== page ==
I had certain expectations from the Italian bar that also serves as a cafe-style restaurant.

Wine, for one. I expected good wine. Their list is exceptionally diverse.

A delicious cappuccino wasn't surprising either. Any self-respecting Italian proprietor would pride himself in a sturdy, frothy foam that stays around for the long haul.

The people--as this 80s-lovin' man will tell any bystander--the people, surprised me.

To start with, I didn't expect them to be so...nice. Nice is usually reserved for less cool neighborhoods where strollers and clean parks and shirts with crocodile logos abound.

But they do 'nice' really well here. Smiling happens. They remember your name and your favorite place to sit. They tell you about what's been happening and you tell them about the big project you're working on late which is why you're eating alone at the bar. They're nice. The candlelit bar is nice. The whole thing is just nice. In my book, good service moves mountains, and it seems like the team here really gets that.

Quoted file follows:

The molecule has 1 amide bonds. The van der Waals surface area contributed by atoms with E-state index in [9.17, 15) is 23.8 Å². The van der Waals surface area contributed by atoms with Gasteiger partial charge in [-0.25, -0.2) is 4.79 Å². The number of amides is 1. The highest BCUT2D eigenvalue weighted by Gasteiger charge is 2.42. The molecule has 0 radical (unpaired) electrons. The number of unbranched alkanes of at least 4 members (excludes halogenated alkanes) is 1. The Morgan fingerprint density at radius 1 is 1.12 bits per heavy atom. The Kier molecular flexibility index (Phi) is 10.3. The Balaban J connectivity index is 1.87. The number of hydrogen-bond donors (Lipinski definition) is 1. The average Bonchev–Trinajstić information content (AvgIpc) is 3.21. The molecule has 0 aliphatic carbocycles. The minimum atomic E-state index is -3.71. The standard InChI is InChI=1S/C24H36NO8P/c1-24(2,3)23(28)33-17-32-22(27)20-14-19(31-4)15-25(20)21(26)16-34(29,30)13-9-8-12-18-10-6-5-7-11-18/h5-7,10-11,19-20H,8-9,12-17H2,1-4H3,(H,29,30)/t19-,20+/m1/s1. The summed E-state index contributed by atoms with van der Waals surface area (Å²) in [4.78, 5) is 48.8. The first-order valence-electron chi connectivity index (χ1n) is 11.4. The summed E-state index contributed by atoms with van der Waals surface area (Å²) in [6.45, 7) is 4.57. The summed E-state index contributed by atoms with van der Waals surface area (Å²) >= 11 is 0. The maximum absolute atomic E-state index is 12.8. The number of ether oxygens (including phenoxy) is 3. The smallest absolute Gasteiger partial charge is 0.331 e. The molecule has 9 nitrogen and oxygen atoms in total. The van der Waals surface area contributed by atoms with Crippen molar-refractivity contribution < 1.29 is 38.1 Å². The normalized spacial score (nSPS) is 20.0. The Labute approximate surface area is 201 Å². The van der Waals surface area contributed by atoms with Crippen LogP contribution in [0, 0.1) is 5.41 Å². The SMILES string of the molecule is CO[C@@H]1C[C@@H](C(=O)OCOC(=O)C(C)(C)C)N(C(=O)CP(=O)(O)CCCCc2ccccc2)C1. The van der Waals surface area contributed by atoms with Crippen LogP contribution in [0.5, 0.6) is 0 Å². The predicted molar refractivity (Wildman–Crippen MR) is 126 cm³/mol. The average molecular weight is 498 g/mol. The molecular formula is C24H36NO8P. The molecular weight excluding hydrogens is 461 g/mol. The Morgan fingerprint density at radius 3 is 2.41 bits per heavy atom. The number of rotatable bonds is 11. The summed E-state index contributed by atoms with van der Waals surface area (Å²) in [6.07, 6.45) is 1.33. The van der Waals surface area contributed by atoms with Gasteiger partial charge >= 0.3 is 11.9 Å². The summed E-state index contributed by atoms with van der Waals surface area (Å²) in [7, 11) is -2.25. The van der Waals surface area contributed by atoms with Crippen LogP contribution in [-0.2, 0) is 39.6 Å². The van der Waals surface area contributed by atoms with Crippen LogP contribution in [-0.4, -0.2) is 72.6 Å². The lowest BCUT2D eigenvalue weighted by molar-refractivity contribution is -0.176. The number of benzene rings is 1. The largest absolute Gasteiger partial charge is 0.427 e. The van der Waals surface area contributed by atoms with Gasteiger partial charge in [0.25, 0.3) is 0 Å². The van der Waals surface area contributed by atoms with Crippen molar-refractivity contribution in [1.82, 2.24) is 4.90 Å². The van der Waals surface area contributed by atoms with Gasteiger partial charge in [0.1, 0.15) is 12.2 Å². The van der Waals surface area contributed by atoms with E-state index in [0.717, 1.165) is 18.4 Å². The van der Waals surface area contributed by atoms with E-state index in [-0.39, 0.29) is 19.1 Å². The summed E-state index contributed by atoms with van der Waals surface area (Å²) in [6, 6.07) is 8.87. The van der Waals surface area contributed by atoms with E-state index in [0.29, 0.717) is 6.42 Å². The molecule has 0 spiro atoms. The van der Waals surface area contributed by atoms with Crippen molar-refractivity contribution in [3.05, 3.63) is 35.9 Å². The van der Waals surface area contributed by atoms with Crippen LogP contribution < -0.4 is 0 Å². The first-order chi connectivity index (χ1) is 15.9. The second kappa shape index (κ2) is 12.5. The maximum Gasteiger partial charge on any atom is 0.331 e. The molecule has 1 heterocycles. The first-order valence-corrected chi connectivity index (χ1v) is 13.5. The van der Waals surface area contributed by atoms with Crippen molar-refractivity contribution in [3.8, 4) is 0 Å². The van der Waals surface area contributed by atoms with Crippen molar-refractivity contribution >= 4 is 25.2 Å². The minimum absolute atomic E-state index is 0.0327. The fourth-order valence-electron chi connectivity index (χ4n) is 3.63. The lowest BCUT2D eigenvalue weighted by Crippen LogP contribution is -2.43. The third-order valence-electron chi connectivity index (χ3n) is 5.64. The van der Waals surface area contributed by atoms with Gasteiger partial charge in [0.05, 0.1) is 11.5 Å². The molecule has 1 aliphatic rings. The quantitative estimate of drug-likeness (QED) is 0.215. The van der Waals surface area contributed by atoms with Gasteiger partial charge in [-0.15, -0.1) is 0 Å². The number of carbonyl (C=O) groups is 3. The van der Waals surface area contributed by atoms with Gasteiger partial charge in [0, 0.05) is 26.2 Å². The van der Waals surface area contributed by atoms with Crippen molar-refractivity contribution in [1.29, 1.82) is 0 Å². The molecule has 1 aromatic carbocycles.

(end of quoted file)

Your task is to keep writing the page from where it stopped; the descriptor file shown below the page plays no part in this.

Now onto the reason you're really here. The food. In the best way possible, the food is downright shocking.

You kind of expect pub grub when you're going out for a Guinness, but with a decidedly Italian slant to their menu, Vbar elevates the entire experience. At one point you wonder, 'Am I drinking at a restaurant or eating at a bar?' A bit of both, actually.  During a recent brunch that was kicked off with spicy, briny bloody Marys, I was delighted to learn that they've mastered granola. You know how I feel about granola.

Their is a not-too-sweet mix of walnuts, oats, almonds and raisins. Served over tangy, thick yogurt and fresh fruit, I was practically fighting with my husband over who got the last bite.